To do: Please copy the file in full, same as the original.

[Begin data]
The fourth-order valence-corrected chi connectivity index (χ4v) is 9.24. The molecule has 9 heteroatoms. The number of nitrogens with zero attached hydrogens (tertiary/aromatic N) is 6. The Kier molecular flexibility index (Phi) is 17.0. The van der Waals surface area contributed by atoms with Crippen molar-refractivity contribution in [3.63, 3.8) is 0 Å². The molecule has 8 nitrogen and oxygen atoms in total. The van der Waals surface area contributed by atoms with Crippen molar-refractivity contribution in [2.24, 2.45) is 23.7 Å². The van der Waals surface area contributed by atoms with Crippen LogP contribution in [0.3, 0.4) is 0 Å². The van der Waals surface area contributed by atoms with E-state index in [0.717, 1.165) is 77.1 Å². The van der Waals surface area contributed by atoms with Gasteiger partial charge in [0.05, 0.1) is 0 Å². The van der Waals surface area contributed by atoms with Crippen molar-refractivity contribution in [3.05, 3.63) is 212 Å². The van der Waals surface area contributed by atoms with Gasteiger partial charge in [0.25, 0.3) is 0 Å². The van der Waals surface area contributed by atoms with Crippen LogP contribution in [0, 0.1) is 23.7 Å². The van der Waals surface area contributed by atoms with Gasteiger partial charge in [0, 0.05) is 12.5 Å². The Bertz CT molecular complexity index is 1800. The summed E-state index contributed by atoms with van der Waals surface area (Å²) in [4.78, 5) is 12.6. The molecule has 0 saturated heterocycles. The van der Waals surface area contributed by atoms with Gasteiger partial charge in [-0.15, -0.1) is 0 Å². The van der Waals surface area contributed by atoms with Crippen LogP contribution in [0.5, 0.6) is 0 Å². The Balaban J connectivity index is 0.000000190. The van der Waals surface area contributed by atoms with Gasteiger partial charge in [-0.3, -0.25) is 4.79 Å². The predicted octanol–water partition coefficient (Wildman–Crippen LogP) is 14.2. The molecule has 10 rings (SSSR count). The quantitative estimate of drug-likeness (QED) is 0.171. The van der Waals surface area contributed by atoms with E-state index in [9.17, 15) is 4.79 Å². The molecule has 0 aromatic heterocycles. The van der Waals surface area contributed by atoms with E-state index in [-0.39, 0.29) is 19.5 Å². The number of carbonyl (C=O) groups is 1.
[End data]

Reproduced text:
The fourth-order valence-corrected chi connectivity index (χ4v) is 9.24. The molecule has 9 heteroatoms. The number of nitrogens with zero attached hydrogens (tertiary/aromatic N) is 6. The Kier molecular flexibility index (Phi) is 17.0. The van der Waals surface area contributed by atoms with Crippen molar-refractivity contribution in [3.63, 3.8) is 0 Å². The molecule has 8 nitrogen and oxygen atoms in total. The van der Waals surface area contributed by atoms with Crippen molar-refractivity contribution in [2.24, 2.45) is 23.7 Å². The van der Waals surface area contributed by atoms with Crippen LogP contribution in [0.3, 0.4) is 0 Å². The van der Waals surface area contributed by atoms with E-state index in [0.717, 1.165) is 77.1 Å². The van der Waals surface area contributed by atoms with Gasteiger partial charge in [0.05, 0.1) is 0 Å². The van der Waals surface area contributed by atoms with Crippen molar-refractivity contribution in [3.05, 3.63) is 212 Å². The van der Waals surface area contributed by atoms with Gasteiger partial charge in [0.25, 0.3) is 0 Å². The van der Waals surface area contributed by atoms with Crippen LogP contribution in [0, 0.1) is 23.7 Å². The van der Waals surface area contributed by atoms with Gasteiger partial charge in [0, 0.05) is 12.5 Å². The Bertz CT molecular complexity index is 1800. The summed E-state index contributed by atoms with van der Waals surface area (Å²) in [4.78, 5) is 12.6. The molecule has 0 saturated heterocycles. The van der Waals surface area contributed by atoms with Gasteiger partial charge in [-0.15, -0.1) is 0 Å². The van der Waals surface area contributed by atoms with Crippen LogP contribution in [0.5, 0.6) is 0 Å². The Balaban J connectivity index is 0.000000190. The van der Waals surface area contributed by atoms with Gasteiger partial charge in [-0.3, -0.25) is 4.79 Å². The predicted octanol–water partition coefficient (Wildman–Crippen LogP) is 14.2. The molecule has 10 rings (SSSR count). The quantitative estimate of drug-likeness (QED) is 0.171. The van der Waals surface area contributed by atoms with E-state index in [9.17, 15) is 4.79 Å². The molecule has 0 aromatic heterocycles. The van der Waals surface area contributed by atoms with E-state index in [-0.39, 0.29) is 19.5 Å². The number of carbonyl (C=O) groups is 1.